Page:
Car Modifications lead to the death of two you people.

Discussion in 'Driving/Incidents/Roadrage' started by brucemillar, Mar 22, 2017.

  1. brucemillar

    brucemillar MB Club Veteran

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  2. merc85

    merc85 MB Club Veteran

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    How can vents cut into the Bonnet of a vehicle increase fumes inside?
     
  3. st13phil

    st13phil MB Club Veteran

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    Very sad indeed, but it wasn't so much the modifications that cause the problem, more that one in particular was poorly executed (the leaking exhaust gasket).

    It does speak to the fact that if you don't know what you're doing, then you shouldn't fiddle with cars, though.
     
  4. Flyinspanner

    Flyinspanner Hardcore MB Enthusiast

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    I imagine that the leaking exhaust fumes fed up through bonnet vents and into the cabin air intakes below the screen?

    Sounds like car was stationary. Car running with very high CO2, sadly gassed them.
     
  5. st13phil

    st13phil MB Club Veteran

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    Presumably, the fumes were routed out of the top of the bonnet vents by way of convection, and then were drawn in through the heater air intake on the scuttle below the windscreen?
     
  6. markjay

    markjay MB Club Veteran

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    Yes. Same as for anything else, really... including DIY changing of brake discs and pads, DIY suspension repairs or modifications, etc etc.
     
  7. merc85

    merc85 MB Club Veteran

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    How did Sierra Cosworths for one, get around this issue?
     
  8. merc85

    merc85 MB Club Veteran

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    More likely or even poor maintenance
     
  9. whitenemesis

    whitenemesis MB Club Veteran

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  10. Yugguy

    Yugguy Hardcore MB Enthusiast

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  11. AndyRan

    AndyRan Hardcore MB Enthusiast

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    Reading the article and watching the video clearly started it was the poor gasket and leaking exhaust that led to the sad death

    To be fair even if the CAT was still in place, the leak was off the turbo down pipe and leaked before where a CAT would have been. The CO2 would be high regardless.

    I would suggest that the leak was due to poor fitment / no new gasket when the De-Cat was fitted - So not really a modification that caused the event but poor workmanship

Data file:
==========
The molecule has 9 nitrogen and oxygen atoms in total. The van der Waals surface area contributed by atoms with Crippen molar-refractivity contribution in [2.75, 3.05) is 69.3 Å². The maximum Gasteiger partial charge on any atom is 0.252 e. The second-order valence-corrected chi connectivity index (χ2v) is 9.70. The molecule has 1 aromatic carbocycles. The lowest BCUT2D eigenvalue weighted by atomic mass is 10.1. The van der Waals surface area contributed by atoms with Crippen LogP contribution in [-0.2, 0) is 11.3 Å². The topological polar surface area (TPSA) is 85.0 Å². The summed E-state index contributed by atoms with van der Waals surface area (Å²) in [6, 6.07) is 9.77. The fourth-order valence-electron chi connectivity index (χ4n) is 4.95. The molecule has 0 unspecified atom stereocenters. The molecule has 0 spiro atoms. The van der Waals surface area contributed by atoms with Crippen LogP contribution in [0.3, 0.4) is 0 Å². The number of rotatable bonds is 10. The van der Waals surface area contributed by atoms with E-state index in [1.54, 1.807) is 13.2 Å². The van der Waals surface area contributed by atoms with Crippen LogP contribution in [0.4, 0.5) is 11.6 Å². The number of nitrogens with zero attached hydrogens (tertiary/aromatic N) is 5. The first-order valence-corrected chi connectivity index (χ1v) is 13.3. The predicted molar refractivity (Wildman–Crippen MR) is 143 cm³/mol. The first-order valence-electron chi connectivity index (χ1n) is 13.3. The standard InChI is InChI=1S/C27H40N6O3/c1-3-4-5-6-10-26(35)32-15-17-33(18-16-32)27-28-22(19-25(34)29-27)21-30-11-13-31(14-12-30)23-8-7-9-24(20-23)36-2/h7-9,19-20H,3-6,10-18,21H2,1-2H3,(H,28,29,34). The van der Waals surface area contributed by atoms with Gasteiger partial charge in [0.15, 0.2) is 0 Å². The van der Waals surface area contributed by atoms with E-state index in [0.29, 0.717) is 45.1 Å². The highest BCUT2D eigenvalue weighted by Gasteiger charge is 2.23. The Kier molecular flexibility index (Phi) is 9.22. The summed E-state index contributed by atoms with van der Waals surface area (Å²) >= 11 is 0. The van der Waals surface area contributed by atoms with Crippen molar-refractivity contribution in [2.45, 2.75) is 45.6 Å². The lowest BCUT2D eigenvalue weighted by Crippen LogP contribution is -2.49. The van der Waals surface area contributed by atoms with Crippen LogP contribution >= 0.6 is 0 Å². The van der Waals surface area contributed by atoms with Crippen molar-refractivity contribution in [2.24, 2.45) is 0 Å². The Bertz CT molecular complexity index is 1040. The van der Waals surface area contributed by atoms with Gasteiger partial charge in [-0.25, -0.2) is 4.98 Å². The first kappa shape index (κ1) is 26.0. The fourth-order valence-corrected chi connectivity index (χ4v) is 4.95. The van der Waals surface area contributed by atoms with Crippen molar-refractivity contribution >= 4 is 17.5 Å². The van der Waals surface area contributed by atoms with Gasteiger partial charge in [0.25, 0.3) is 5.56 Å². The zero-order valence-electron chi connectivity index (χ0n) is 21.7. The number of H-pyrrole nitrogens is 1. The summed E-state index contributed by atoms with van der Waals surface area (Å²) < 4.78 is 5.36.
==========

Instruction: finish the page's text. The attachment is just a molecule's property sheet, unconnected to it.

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  12. OP
    OP
    brucemillar

    brucemillar MB Club Veteran

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    It serves as a salutary reminder to us all, just how dangerous cars can be if not treated with the greatest of respect. I mean no disrespect to the young couple who have sadly lost their lives as I have no idea what (if any) involvement that they had in the cars modification.

    I suspect that we all, at times get a bit blasé when working on our cars. In this instance they were dealing with an invisible killer that (I suspect) would have given them no warning or inclination of any issue.

    I worked at a small company in Brighouse, Yorkshire, where one of the employees was constantly complaining of headaches and sickness, at one point to the obvious frustration of her management. After several GP visits and careful diary work, she insisted that the problem lay in her place of work. That was proved correct when at her insistence the Gas Heating System was inspected and found to have a badly fitted and blocked flue, that was saturating the office in poisonous fumes. The timer for the heating mirrored her shift patterns.


    Stay Safe.
     
  13. hotrodder

    hotrodder Hardcore MB Enthusiast

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    No one's gonna be accidentally gassed by CO2 and not notice* unless they were already out cold. It was carbon monoxide (CO) [/pedantic]

    Doesn't make it any less sad but having just taken my daily cynical pill i reckon more had been done to that car than just a decat, leaking exhaust and holes in the bonnet... the thing was spitting flames on the overrun in the vid, not something many (most?) cars will do unless given a 'pops and bangs' remap or, for turbos, an antilag system
    With a working cat CO emissions of modern car should be less than 0.2% (MOT limit). A chunk less, my s124 recorded 0.000% last MOT. The pre cat test allowed 3.5% but modern FI stuff should be way better than that without a cat, that limit is more about carbs

    * that horrible sensation / desperate desire to breathe when you hold your breath for too long or someone is trying to suffocate you is due to CO2 levels in the blood increasing. Some of the shielding gases used for welding like argon are very dangerous in enclosed spaces because, being denser than air, they can displace it and kill with zero warning i.e. breathe argon and there's no O2 to CO2 exchange in the lungs = no build up of CO2 = no warning signs except maybe some very brief lightheadedness/confusion before you pass out and are dead in minutes unless rescued pretty much immediately
    CO is more dangerous 'cause it's toxic and does several other things including binding with haemoglobin in the blood which stops it binding with O2 i.e can kill at much lower concentrations... https://en.wikipedia.org/wiki/Carbon_monoxide_poisoning
     
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